DS: When the Anaheim Ducks signed Ryan Kesler, they added a versatile and lethal weapon to their already considerable arsenal. Kesler is an excellent two-way centre who wins faceoffs and screens goalies on the power play. He’s capable of shutting down opposing scorers and putting the puck in the net. And despite being a moody teammate, Kesler will elevate the Ducks to another level. It’s a coach’s dream to have a man like him centering the second line.
SS: James Neal on the Nashville Predators will provide the biggest and most needed upgrade of any free-agent addition this season. Few teams were more starved for offence last year than Nashville, who finished in the bottom half of the league in both goals-per-game and shots per game. While elite teams often boast a few 30-goal scorers, Nashville was led last season by forward Craig Smith’s 24 and defenceman Shea Weber’s 23. A pure sniper like Neal, who put his all-star calibre talent on display with a 40-goal season two years ago, is exactly what Nashville needs to inject some life into its stale offence.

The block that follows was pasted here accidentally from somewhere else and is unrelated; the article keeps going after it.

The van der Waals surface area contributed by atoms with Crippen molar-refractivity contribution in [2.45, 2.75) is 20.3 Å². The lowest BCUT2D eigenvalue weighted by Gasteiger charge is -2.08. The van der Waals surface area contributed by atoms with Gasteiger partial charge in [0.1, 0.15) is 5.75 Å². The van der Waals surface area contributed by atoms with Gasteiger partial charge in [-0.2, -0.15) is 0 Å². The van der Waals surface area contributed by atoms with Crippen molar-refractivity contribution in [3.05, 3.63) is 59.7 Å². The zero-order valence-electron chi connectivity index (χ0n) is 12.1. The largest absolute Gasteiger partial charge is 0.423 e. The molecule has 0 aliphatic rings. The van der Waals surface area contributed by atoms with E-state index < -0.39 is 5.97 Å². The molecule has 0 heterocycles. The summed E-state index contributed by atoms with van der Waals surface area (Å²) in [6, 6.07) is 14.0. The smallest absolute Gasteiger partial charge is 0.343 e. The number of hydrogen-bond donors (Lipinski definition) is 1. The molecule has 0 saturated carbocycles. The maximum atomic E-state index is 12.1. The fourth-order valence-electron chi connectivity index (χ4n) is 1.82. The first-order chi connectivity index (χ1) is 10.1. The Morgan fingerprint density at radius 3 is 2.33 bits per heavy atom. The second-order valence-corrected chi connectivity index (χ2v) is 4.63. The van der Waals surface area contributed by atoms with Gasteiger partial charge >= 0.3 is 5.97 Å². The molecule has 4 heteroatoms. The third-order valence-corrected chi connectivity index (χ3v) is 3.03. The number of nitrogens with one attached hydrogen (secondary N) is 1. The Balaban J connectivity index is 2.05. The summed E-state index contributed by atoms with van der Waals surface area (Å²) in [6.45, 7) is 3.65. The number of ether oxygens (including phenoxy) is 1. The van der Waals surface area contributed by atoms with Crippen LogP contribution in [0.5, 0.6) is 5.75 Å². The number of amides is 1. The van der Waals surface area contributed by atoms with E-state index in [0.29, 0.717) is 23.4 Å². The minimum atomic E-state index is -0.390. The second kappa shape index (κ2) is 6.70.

Which player is poised for a breakout year in 2014–15?
DS: Last year, Nathan MacKinnon scored 24 goals and 63 points as an 18-year-old rookie. Since then, the Colorado Avalanche have added the still-powerful right winger Jarome Iginla, aging but savvy centre Daniel Briere and a tough veteran defender in Brad Stuart. All of this means greater depth through the lineup, which gives MacKinnon greater support and enables him to focus on offence. The Halifax native has given no reason to believe that his performance will slump this season, as he has otherworldly talent and solid teammates.
SS: The Dallas Stars’ Tyler Seguin is going to reach another level this season. After posting higher numbers in each successive year of his career, Seguin took a step forward last year after meshing with elite winger Jamie Benn, finishing fourth in scoring with 37 goals and 84 points. Such a successful season could already be labeled a breakout year, but the kid has the goods to move up into another echelon — into the realm of Toews, Stamkos and Crosby.